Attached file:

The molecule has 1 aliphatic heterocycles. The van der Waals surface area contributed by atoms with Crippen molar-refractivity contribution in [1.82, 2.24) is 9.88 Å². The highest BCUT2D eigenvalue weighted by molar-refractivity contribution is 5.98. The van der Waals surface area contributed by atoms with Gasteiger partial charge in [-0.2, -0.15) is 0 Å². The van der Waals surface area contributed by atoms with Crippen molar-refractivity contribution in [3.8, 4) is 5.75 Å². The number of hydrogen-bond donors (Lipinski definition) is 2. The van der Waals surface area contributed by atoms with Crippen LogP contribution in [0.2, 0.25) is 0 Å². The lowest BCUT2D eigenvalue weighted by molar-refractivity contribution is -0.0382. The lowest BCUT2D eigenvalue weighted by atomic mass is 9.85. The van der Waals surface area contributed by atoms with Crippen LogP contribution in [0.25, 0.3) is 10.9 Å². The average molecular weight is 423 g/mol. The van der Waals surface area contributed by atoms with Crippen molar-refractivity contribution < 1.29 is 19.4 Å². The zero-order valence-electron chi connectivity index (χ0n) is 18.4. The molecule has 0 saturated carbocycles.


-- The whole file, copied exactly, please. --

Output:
The molecule has 1 aliphatic heterocycles. The van der Waals surface area contributed by atoms with Crippen molar-refractivity contribution in [1.82, 2.24) is 9.88 Å². The highest BCUT2D eigenvalue weighted by molar-refractivity contribution is 5.98. The van der Waals surface area contributed by atoms with Gasteiger partial charge in [-0.2, -0.15) is 0 Å². The van der Waals surface area contributed by atoms with Crippen molar-refractivity contribution in [3.8, 4) is 5.75 Å². The number of hydrogen-bond donors (Lipinski definition) is 2. The van der Waals surface area contributed by atoms with Crippen LogP contribution in [0.2, 0.25) is 0 Å². The lowest BCUT2D eigenvalue weighted by molar-refractivity contribution is -0.0382. The lowest BCUT2D eigenvalue weighted by atomic mass is 9.85. The van der Waals surface area contributed by atoms with Crippen LogP contribution in [0.25, 0.3) is 10.9 Å². The average molecular weight is 423 g/mol. The van der Waals surface area contributed by atoms with Crippen molar-refractivity contribution < 1.29 is 19.4 Å². The zero-order valence-electron chi connectivity index (χ0n) is 18.4. The molecule has 0 saturated carbocycles.